Superimpositions are used by all great improvisers, but are often taught as ‘substitutions’ which can be confusing when you are trying to understand how to apply this information while improvising over a tune.

Succinctly put, substitutions are replacements for the harmonic content within a song and are often chosen to re-harmonise the composition in question, working to co-exist with the original melody.  On the other hand, superimpositions consist of melodic and rhythmic content that are ‘layered’ on top of the existing harmonic progression.

When using superimpositions, I like to describe these options by thinking of them as ‘layers’ in Photoshop. This is a useful analogy because when superimposing melodic and rhythmic content, you can’t afford to forget about the original chord changes.  You must be able to develop this ability to think about multiple options at the same time.

In the example below, I’ve taken a well-known 8-bar chord sequence, consisting of a II V I IV in a major key area, followed by a II V I in the relative minor key.

In the first two bars, I’ve superimposed a rhythmic figure in 3/4, starting on beat one and beat four of bar one, using diatonic 3rds to outline C Dorian and F Mixolydian.  This creates a rhythmic superimposition of 3 against 4.  In bars three and four, I’ve superimposed some G-7 melodic ideas over the Bbmaj7 and the Ebmaj7 chords.  This creates a melodic superimposition that works well to highlight different chord tones and tensions over the original chord changes.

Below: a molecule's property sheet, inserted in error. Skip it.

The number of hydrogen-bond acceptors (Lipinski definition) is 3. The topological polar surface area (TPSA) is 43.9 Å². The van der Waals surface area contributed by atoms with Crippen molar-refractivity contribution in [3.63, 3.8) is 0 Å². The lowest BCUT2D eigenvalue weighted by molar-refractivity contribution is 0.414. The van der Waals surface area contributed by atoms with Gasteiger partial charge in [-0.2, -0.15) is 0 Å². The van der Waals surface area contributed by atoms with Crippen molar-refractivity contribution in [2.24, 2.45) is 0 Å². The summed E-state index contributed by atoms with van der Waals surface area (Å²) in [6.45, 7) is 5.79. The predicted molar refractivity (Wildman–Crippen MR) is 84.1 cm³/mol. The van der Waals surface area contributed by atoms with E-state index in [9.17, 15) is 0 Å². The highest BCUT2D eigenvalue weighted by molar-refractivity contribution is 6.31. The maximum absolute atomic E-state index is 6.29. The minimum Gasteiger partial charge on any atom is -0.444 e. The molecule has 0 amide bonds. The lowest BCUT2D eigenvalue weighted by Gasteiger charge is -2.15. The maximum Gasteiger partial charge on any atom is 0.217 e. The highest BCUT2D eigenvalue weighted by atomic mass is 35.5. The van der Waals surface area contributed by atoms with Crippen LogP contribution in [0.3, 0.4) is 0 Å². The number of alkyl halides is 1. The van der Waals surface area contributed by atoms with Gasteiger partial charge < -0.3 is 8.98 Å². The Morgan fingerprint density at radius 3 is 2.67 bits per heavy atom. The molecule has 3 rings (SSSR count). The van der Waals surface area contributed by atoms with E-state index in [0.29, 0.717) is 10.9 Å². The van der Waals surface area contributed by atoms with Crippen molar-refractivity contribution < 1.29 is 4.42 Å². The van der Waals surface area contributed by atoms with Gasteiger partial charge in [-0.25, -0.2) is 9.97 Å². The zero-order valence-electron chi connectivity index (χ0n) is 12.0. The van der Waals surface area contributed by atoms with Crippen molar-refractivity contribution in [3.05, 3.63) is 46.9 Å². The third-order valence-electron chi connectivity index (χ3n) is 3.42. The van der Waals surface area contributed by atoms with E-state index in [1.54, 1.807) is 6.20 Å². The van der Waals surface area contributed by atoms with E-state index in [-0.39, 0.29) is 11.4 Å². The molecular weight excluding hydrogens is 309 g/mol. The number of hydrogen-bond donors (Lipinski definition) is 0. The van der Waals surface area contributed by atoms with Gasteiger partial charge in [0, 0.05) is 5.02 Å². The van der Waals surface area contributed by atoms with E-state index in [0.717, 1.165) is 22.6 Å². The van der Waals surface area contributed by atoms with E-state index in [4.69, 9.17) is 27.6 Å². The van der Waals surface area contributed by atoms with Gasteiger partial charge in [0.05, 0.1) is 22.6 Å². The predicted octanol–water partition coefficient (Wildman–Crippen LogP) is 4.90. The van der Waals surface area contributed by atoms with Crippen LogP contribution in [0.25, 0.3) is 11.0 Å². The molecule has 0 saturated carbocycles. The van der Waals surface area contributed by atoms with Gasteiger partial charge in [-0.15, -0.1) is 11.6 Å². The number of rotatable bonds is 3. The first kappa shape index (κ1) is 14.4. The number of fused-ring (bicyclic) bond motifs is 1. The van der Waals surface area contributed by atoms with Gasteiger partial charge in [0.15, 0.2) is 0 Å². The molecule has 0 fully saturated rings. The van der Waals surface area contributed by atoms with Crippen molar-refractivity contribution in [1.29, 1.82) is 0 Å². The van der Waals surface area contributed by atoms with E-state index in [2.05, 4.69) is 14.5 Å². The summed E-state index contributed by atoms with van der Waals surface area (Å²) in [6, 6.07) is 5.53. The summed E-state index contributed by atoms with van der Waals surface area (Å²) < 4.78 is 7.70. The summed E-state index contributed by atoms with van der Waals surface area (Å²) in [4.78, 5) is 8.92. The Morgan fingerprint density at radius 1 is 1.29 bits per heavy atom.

At bar five, I start the minor II V I off by superimposing a C-(maj7) melodic idea over the A-7(b5).  This creates another interesting melodic superimposition.  Over the D7(b9) chord, I’ve used the D Mixolydian b2, b6 scale, but added tension #9 at the beginning of the line.  This isn’t a superimposition per say, but does sound great mixing these different ideas together.  Over the Gmin chord, I’ve resolved the line by using b3 to 5.

Listen to Example Here

Superimposition can help to add some different sounding elements into your bass playing and really enable you to get inside of a tune with more effectiveness and clarity.  If there are any elements that you are slightly confused about using superimpositions and chord substitutions, then you really need to invest in my book, Functional Harmonic Concepts.  This book will answer a multitude of questions about harmony and will really help you to take your improvising one step beyond!

All the Bass!


P.S.  Any questions?  I’d be happy to help- leave your comments below.

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